433. Telegram From the Department of State to the Embassy in Saudi Arabia1

667. Jidda’s 289.2 Dept gratified helpful exchange of views with Imam reported reftel. In response you instructed in manner you believe most appropriate make following points to Yemen Govt in Taiz: [Page 768]

Dept appreciates assistance extended ICA Mission and is giving urgent consideration economic aid program;
Dept welcomes Imam’s request for establishment resident US diplomatic mission and is prepared comply;
USG contemplates establishment independent Legation Taiz headed for present by senior Chargé d’Affaires with two or three assistants;
Administrative arrangements will require time but Dept hopes Legation can be opened early next year;
To assist in planning foregoing, Dept would appreciate Yemen Govt views re following rights and privileges accorded by international practice, and apparently encompassed by US–Yemen Treaty 1946,3 to diplomatic establishments (including Yemen Leg here): (a) right to fly flag; (b) free entry privileges; (c) communications, including use of diplomatic codes; (d) freedom of movement within country. (FYI—We would regard (b) and (c) as essential. Article 2 US–Yemen Treaty of 1946 states diplomatic representatives each Party shall be granted by other Party “rights, privileges, exemptions and immunities accorded under generally recognized principles of international law” but Dept uncertain how far Yemen in fact prepared go re foregoing specific items. End FYI.)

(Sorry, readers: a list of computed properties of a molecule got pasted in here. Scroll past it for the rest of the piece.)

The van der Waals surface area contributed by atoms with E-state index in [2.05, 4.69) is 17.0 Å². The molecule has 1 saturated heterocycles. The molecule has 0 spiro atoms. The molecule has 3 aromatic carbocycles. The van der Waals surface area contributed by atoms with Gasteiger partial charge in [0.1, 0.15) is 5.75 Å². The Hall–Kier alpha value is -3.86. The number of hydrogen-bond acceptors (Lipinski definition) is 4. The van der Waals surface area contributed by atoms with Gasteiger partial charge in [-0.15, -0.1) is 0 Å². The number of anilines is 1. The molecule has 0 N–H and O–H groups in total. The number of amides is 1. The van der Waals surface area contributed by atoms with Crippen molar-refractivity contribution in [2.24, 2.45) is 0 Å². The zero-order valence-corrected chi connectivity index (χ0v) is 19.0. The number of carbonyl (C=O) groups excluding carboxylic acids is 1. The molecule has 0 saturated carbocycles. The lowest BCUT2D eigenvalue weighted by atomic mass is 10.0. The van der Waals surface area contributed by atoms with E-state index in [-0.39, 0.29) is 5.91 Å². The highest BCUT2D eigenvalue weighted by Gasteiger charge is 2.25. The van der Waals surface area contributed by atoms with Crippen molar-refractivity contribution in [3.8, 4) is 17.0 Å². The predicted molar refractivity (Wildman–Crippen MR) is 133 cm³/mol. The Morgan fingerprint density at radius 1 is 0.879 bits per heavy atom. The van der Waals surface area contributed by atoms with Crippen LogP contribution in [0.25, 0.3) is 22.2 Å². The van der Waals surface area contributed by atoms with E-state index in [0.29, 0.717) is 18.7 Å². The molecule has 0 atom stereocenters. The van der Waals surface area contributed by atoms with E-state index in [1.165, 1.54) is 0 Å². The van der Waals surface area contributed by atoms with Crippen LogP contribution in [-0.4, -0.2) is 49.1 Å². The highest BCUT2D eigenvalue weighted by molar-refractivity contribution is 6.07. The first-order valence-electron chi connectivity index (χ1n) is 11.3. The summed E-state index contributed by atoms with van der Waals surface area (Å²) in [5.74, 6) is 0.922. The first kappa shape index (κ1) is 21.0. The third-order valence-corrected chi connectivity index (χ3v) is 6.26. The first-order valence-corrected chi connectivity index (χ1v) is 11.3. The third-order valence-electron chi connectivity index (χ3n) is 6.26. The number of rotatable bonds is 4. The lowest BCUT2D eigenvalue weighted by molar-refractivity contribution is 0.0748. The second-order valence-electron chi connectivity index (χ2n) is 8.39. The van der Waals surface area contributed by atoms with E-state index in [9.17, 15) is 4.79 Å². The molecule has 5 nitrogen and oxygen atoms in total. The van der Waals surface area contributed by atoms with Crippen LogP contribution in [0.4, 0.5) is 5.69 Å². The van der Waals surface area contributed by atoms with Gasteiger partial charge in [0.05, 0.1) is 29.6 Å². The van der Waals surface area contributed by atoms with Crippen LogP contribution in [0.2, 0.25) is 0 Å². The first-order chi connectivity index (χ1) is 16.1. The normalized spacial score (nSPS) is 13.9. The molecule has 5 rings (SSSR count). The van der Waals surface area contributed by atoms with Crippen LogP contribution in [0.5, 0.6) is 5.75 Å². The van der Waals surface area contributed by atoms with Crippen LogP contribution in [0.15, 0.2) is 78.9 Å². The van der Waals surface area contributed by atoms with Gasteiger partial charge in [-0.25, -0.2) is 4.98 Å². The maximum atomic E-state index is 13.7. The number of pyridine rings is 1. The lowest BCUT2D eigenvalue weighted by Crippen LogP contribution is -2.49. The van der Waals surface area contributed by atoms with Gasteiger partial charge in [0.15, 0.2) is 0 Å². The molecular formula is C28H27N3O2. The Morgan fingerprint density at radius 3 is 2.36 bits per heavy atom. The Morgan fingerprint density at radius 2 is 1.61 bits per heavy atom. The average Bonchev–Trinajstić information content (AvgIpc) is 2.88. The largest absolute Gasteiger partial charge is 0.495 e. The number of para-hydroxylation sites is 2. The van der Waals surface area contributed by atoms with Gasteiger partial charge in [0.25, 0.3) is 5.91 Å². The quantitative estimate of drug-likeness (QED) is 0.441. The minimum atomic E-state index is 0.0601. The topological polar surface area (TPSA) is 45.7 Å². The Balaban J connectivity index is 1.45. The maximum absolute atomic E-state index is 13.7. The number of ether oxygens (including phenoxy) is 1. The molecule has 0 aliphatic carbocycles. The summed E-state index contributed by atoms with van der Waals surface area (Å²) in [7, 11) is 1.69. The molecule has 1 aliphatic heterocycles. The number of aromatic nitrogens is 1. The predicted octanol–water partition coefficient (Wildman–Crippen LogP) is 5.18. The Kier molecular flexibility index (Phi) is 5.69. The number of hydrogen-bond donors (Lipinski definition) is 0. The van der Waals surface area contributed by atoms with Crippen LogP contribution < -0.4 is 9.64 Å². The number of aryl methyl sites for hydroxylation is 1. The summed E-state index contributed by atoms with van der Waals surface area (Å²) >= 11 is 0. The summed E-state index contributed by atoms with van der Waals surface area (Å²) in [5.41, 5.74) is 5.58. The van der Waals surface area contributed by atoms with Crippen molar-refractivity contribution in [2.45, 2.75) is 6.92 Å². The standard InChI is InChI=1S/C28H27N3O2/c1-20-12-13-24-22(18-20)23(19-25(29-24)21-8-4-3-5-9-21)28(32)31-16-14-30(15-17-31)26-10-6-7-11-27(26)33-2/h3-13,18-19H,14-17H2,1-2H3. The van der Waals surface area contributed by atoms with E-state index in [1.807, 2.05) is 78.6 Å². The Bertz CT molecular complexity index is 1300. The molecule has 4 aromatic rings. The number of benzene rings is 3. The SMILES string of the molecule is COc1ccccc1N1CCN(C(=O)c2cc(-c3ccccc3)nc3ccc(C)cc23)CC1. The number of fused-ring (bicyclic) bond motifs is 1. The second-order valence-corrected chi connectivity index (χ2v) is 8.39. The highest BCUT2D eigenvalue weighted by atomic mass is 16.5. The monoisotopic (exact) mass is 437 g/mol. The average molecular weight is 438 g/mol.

In discussing foregoing with Yemenis you should bear in mind that, while Dept intends open Legation Taiz, it is hoped maximum freedom movement for Legation staff, subject, if necessary, appropriate advance notice to GOY, can be agreed upon with Yemen authorities in advance. Experience UK Legation staff may prove helpful this connection.

  1. Source: Department of State, Central Files, 641.86H/9–1557. Secret. Drafted by Brewer and approved by Henderson. Repeated to London, Cairo, and Aden.
  2. In telegram 289, September 15, Wadsworth transmitted the highlights of his visit to Yemen between September 4 and 12, and of part of his conversations with the Imam. (Ibid.) A more complete record of the Ambassador’s visit was forwarded in despatch 65 from Jidda, September 29. (Ibid., 123–Wadsworth, George)
  3. For text of the Treaty of Friendship and Commerce between the United States and Yemen, see Charles I. Bevans, Treaties and Other International Agreements of the United States of America 1776–1949, vol. 12, p. 1223. The exchange of notes took place at Sana’a on May 4, 1946, and the treaty entered into force that same day. For related documentation, see Foreign Relations, 1945, vol. VIII, pp. 13121318, and ibid., 1946, vol. VII, pp. 924926.